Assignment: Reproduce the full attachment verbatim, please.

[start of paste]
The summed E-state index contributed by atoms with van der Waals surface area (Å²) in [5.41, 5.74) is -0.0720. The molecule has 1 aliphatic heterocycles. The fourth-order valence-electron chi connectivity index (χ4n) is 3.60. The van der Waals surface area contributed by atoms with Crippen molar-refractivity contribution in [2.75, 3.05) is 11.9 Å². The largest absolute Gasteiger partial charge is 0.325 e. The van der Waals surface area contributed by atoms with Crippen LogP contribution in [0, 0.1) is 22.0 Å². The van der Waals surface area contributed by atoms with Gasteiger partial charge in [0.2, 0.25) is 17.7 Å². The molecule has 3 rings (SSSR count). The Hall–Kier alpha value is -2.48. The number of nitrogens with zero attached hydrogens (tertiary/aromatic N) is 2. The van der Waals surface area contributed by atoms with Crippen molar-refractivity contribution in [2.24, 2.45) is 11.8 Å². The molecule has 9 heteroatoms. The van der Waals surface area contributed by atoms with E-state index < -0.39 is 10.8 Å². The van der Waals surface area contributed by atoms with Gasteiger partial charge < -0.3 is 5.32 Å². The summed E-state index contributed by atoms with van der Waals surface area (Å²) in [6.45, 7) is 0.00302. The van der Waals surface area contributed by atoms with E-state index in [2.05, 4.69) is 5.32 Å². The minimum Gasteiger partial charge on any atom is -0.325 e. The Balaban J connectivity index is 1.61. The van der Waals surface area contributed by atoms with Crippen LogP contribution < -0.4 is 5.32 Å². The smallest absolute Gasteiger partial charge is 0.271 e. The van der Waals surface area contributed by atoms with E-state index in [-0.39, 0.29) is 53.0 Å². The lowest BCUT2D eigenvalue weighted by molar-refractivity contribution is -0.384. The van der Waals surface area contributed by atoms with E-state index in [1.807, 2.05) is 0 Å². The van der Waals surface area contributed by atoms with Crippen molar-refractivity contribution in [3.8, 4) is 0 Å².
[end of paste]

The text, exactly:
The summed E-state index contributed by atoms with van der Waals surface area (Å²) in [5.41, 5.74) is -0.0720. The molecule has 1 aliphatic heterocycles. The fourth-order valence-electron chi connectivity index (χ4n) is 3.60. The van der Waals surface area contributed by atoms with Crippen molar-refractivity contribution in [2.75, 3.05) is 11.9 Å². The largest absolute Gasteiger partial charge is 0.325 e. The van der Waals surface area contributed by atoms with Crippen LogP contribution in [0, 0.1) is 22.0 Å². The van der Waals surface area contributed by atoms with Gasteiger partial charge in [0.2, 0.25) is 17.7 Å². The molecule has 3 rings (SSSR count). The Hall–Kier alpha value is -2.48. The number of nitrogens with zero attached hydrogens (tertiary/aromatic N) is 2. The van der Waals surface area contributed by atoms with Crippen molar-refractivity contribution in [2.24, 2.45) is 11.8 Å². The molecule has 9 heteroatoms. The van der Waals surface area contributed by atoms with E-state index < -0.39 is 10.8 Å². The van der Waals surface area contributed by atoms with Gasteiger partial charge < -0.3 is 5.32 Å². The summed E-state index contributed by atoms with van der Waals surface area (Å²) in [6.45, 7) is 0.00302. The van der Waals surface area contributed by atoms with E-state index in [2.05, 4.69) is 5.32 Å². The minimum Gasteiger partial charge on any atom is -0.325 e. The Balaban J connectivity index is 1.61. The van der Waals surface area contributed by atoms with Crippen LogP contribution < -0.4 is 5.32 Å². The smallest absolute Gasteiger partial charge is 0.271 e. The van der Waals surface area contributed by atoms with E-state index in [-0.39, 0.29) is 53.0 Å². The lowest BCUT2D eigenvalue weighted by molar-refractivity contribution is -0.384. The van der Waals surface area contributed by atoms with E-state index in [1.807, 2.05) is 0 Å². The van der Waals surface area contributed by atoms with Crippen molar-refractivity contribution in [3.8, 4) is 0 Å².